In the last issue of Batman, Bruce Wayne lost his faith in Bat-God. And although that doesn’t make him an atheist, it’s about as close as we’re gonna get to Batman losing his soul. “I’m lost,” Batman tells Alfred on the final page of Batman #53. “I need to remember who I am.” And who better to help Batman remember himself than the original Boy Wonder turned Nightwing, Dick Grayson?
In my first impression tweet of Batman #54 I said, “We all thought Batman Annual #2 would be the most sentimental Tom King issue we’d ever read. [We were] wrong.” Yes, somehow, King has managed to outdo himself; this is an issue of Batman that, much like Batman Annual #2, will have you in your feelings as it adroitly examines the relationship between Bruce Wayne and Dick Grayson from the moment the Flying Graysons took their tragic last flight at Haley’s Circus to the present day.
If you’ve been closely following King’s Batman run, you know a narrative device he makes poignant use of is the flashback — which is exemplified to perhaps its finest degree in Batman #54. In Batman #14 (“Rooftops”), Batman Annual #2 and Batman #44, King utilized flashbacks of how Batman and Catwoman first met and their crucial encounters throughout the years to accentuate the intensity of their bond; in the “I Am Suicide” arc he used flashbacks to compare and contrast Batman and Bane’s similar but ultimately divergent circumstances; in Batman #54, “The Better Man,” flashbacks from Dick Grayson’s upbringing in Wayne Manor are linked to slice-of-life-scenes in the present day with utmost precision (credit to the art team as well, but more on that later). By the time you’re done, the giant penny in the Bat-Cave, a bag of potato chips, cucumber sandwiches, and even Crazy Quilt will have taken on profound new meaning in Batman mythos.
What’s most impressive about the flashbacks in the issue however, besides the fact they’re polished blends of humor, pathos and sentiment — is how indicative of a role reversal they are. In the flashbacks, Dick is the obstreperous child who wants nothing to do with his life in Wayne Manor and Bruce is the patient, committed father figure. In the present day, it’s clear that Bruce’s paternal diligence has paid off — Dick has grown up into the lighthearted, nonchalant joke-cracker there for Bruce in his time of need. Life has come full circle.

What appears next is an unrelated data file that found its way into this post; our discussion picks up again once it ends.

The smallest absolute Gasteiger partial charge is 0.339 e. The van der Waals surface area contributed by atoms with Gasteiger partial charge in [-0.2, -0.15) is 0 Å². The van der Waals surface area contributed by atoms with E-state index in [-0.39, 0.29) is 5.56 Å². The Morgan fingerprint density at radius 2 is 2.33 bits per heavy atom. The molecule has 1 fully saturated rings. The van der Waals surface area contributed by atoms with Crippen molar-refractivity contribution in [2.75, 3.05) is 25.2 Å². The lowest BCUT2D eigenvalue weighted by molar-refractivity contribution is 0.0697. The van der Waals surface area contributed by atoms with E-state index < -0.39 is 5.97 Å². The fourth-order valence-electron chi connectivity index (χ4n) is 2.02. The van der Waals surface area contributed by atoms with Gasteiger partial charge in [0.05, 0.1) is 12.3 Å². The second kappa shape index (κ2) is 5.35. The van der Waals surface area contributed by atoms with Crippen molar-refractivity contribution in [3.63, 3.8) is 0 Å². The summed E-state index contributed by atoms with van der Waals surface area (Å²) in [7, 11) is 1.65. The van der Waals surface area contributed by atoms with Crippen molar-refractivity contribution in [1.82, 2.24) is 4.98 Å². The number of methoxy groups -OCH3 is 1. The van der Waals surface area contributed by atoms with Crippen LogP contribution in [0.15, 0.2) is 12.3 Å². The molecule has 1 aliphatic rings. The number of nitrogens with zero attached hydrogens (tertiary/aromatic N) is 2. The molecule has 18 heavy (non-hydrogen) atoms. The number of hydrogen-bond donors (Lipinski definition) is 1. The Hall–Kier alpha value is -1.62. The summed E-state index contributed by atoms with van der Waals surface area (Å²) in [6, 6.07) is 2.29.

“You’re going through it. Lots of people have gone through it. I’ve gone through it. We can talk about it,” Nightwing says of Batman’s recent relationship woes as he and the Dark Knight battle Condiment King among teetering grocery store aisles of ketchup bottles, mayo jars and BBQ sauce containers. Later, a comical scene in the Bat-Cave involving Nightwing’s signature Eskrima stick turns touching when Batman nearly breaks down during a fit of laughter.
“I can’t… why can’t I… damn it!” Batman says, clutching his cowled face, teeth gritted.
“Bruce, man. It’s cool,” Dick says, hand on Batman’s shoulder. “I know you’re fine. Just know I’m here if you don’t want to be fine.”
Batman is oftentimes idealized as the perfect loner but yet again King has managed to peel back the layers and show us that’s not true. More proof that one of King’s greatest strengths in this run has been humanizing Batman while at the same time staying true to the character’s core. Batman’s former bride-to-be Catwoman was a foil to Batman in the sense that she made him happy; in the sense that she could be brutally honest with him, scrutinize him and make him better. Grayson too is a foil to Batman. He is one of the few people who can whittle away at the man’s glacial, stoic demeanor with a gesture as simple as offering him a bowl full of potato chips while they watch the big Gotham Knights football game on TV together. Dick is the only dude that can get Bruce to kick back and chill, you might say.
Of course, a comic narrative can only be as sentimental as the art team allows. Luckily, Matt Wagner (art) and Tomeu Morey (colors) combine for the perfect complement to King’s script; from the first page’s vintage, crinkle-edged “Flying Graysons” poster depicting the trapeze artist family in their glory days to Crazy Quilt’s iridescent “quilt of colors” leaping from the page to Nightwing’s eskrima stick trick — Wagner and Morey deliver. The flashback scenes transition seamlessly because of Wagner’s impeccable panel structure and side-by-side scene shifts and the emotion present in every facial expression is nothing short of impressive. In contrast to last arc’s dark, gritty art by Lee Weeks, Wagner’s lines are simpler and more cartoony — but completely fit the more lighthearted tone that Grayson brings to the table.
All in all, Batman #54 is an engaging, emotional ride from start to finish. Much like Grayson himself, this issue, especially after last arc’s melancholy, is like best friend that comes to kick it with you after a bad break-up to cheer you up — one to be grateful for.
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